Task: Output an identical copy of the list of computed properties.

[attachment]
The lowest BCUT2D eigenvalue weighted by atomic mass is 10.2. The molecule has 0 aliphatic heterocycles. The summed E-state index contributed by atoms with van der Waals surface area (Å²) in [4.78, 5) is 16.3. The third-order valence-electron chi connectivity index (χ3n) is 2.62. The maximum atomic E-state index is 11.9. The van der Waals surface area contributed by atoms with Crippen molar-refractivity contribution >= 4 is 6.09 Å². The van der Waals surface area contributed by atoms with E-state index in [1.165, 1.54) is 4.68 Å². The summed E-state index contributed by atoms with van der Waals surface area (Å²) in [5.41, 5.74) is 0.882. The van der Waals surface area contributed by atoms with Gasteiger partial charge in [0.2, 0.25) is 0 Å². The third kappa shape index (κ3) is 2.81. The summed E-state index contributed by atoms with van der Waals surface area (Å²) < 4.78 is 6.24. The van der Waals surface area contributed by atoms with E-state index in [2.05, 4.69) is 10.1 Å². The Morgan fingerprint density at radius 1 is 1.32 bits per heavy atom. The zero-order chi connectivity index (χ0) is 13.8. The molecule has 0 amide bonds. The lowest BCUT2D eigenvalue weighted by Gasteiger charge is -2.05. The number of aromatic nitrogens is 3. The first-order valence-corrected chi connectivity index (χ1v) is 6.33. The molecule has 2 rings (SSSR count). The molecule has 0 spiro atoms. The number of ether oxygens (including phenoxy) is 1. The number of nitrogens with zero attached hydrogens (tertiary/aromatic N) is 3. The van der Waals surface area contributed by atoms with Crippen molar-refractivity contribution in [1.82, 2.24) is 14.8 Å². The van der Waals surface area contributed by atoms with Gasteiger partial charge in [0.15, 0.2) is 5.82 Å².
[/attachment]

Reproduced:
The lowest BCUT2D eigenvalue weighted by atomic mass is 10.2. The molecule has 0 aliphatic heterocycles. The summed E-state index contributed by atoms with van der Waals surface area (Å²) in [4.78, 5) is 16.3. The third-order valence-electron chi connectivity index (χ3n) is 2.62. The maximum atomic E-state index is 11.9. The van der Waals surface area contributed by atoms with Crippen molar-refractivity contribution >= 4 is 6.09 Å². The van der Waals surface area contributed by atoms with E-state index in [1.165, 1.54) is 4.68 Å². The summed E-state index contributed by atoms with van der Waals surface area (Å²) in [5.41, 5.74) is 0.882. The van der Waals surface area contributed by atoms with Gasteiger partial charge in [0.2, 0.25) is 0 Å². The third kappa shape index (κ3) is 2.81. The summed E-state index contributed by atoms with van der Waals surface area (Å²) < 4.78 is 6.24. The van der Waals surface area contributed by atoms with E-state index in [2.05, 4.69) is 10.1 Å². The Morgan fingerprint density at radius 1 is 1.32 bits per heavy atom. The zero-order chi connectivity index (χ0) is 13.8. The molecule has 0 amide bonds. The lowest BCUT2D eigenvalue weighted by Gasteiger charge is -2.05. The number of aromatic nitrogens is 3. The first-order valence-corrected chi connectivity index (χ1v) is 6.33. The molecule has 2 rings (SSSR count). The molecule has 0 spiro atoms. The number of ether oxygens (including phenoxy) is 1. The number of nitrogens with zero attached hydrogens (tertiary/aromatic N) is 3. The van der Waals surface area contributed by atoms with Crippen molar-refractivity contribution in [1.82, 2.24) is 14.8 Å². The van der Waals surface area contributed by atoms with Gasteiger partial charge in [0.15, 0.2) is 5.82 Å².